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Spa owner pleads guilty in fraud case

Published Sep. 1, 2005

A Tampa spa owner has pleaded guilty to 14 counts of mail fraud, but is disputing part of the government's claim that he defrauded almost 300 investors out of more than $16-million.

In a plea filed late last month in Chicago, Michael Murphy, owner of the upscale Spa Malia in Hunter's Green, admitted guilt and will be sentenced in October.

"There is some disagreement between him and the government over the facts of the guilty plea," said Randall Samborn, a spokesman for the U.S. Attorney's Office in Chicago.

Spa Malia closed in February, and customers were left scrambling to find other spas that would honor their gift certificates. Murphy surrendered to authorities a few days later in Chicago.

Federal prosecutors accused Murphy, 44, of using his firm _ Michael J. Murphy Associates Insurance Planning and Design, based outside Chicago _ to defraud clients for more than 15 years. According to a court affidavit, Murphy enticed customers by promising them returns of up to 20 percent a month. The government said Murphy spent almost $16-million from 293 investors on himself.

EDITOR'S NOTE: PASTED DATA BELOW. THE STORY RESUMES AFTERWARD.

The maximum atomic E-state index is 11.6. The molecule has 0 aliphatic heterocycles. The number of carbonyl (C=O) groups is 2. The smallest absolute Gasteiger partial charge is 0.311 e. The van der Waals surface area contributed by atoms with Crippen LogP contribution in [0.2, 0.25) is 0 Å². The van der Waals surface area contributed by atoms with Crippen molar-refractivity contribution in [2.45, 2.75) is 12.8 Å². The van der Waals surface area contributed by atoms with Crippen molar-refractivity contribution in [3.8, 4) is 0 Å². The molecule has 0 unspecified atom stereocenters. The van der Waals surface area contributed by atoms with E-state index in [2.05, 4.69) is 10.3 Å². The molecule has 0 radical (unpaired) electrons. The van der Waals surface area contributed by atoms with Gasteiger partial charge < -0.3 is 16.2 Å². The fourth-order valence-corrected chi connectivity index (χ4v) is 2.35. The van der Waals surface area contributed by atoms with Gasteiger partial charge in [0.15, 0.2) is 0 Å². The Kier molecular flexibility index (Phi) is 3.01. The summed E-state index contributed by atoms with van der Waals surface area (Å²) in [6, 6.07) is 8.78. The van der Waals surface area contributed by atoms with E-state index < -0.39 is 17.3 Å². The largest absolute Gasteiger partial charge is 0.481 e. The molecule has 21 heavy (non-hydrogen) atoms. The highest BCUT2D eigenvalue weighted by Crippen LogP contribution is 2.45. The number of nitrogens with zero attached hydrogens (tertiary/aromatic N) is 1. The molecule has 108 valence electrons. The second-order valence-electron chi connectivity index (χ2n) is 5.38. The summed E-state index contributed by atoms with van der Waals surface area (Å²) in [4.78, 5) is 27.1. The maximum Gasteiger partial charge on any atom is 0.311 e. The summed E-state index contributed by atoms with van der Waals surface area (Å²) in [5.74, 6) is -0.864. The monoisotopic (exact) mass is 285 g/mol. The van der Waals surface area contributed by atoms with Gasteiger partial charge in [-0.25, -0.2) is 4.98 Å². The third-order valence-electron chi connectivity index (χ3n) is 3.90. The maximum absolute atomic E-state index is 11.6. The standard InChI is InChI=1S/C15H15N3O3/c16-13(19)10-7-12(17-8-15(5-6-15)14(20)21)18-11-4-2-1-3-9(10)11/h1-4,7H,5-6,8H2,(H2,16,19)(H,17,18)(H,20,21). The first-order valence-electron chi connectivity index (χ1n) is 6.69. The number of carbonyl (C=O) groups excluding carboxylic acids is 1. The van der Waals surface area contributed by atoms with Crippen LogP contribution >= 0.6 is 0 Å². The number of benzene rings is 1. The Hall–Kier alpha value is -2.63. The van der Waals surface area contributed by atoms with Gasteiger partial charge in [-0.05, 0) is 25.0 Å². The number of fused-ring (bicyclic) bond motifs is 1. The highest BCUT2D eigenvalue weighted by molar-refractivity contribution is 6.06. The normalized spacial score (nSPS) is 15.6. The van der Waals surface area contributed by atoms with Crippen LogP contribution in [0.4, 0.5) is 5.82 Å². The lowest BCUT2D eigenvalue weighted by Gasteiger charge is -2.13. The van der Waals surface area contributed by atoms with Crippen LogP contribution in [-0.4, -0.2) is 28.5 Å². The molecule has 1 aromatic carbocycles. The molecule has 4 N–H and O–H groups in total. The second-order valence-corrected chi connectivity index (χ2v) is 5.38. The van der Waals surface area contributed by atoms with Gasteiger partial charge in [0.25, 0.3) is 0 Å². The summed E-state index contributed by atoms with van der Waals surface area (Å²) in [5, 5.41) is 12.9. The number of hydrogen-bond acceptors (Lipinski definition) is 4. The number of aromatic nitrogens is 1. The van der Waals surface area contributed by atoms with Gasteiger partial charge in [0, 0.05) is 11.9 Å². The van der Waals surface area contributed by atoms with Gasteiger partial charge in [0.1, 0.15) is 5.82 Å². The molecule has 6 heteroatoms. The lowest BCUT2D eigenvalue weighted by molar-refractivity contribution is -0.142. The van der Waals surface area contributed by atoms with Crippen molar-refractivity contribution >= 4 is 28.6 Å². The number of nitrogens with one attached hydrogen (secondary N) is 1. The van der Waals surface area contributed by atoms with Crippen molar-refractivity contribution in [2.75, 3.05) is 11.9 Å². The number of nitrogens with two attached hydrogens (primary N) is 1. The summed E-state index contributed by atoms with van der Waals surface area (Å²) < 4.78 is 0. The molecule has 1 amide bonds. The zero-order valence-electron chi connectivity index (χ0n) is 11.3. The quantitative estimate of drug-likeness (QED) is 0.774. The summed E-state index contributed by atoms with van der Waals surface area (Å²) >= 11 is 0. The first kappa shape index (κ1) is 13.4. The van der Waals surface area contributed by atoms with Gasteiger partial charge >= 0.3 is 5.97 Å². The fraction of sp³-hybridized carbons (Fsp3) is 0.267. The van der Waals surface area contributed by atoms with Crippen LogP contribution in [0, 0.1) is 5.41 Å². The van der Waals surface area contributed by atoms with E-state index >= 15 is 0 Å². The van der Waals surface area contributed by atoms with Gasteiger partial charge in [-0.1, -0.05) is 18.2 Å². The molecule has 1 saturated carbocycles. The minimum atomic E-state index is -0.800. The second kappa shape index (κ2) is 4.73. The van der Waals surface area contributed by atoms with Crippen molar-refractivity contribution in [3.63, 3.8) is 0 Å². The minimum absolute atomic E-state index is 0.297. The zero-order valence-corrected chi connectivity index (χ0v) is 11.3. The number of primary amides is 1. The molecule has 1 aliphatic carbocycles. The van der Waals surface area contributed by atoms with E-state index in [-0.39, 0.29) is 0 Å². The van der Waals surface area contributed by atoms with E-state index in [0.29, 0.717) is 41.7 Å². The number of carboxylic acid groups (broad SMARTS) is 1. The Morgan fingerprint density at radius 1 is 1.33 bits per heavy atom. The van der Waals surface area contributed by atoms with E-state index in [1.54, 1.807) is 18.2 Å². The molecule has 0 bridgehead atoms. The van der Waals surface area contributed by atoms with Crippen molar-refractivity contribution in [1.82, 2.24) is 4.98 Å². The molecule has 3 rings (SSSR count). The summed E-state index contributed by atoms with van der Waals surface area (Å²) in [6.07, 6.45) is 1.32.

He bought art, jewelry, homes and cars, authorities said, and paid returns to investors from other investors as part of a Ponzi scheme.

In court, Murphy admitted to spending some money on himself, but said he invested the bulk of it on the insurance agency, two popcorn businesses, real estate and Spa Malia, said his lawyer, Luis Galvan. But some of the businesses faltered, Murphy's finances "reeled out of control," and he shifted around money to pay off investors, Galvan said.

If the judge agrees with Murphy's contention that he took money from about 190 investors, he could be sentenced to as much as seven years in prison, Galvan said. If the judge decides Murphy defrauded more than 190 investors, he could get as much as 12 years.

Galvan said Murphy apologized to his victims.

The future of the spa remains unclear. The government has seized many of Murphy's properties. The spa, which turned a profit, could be seized and sold to help recoup investors' losses.

_ John Balz can be reached at 269-5313 or at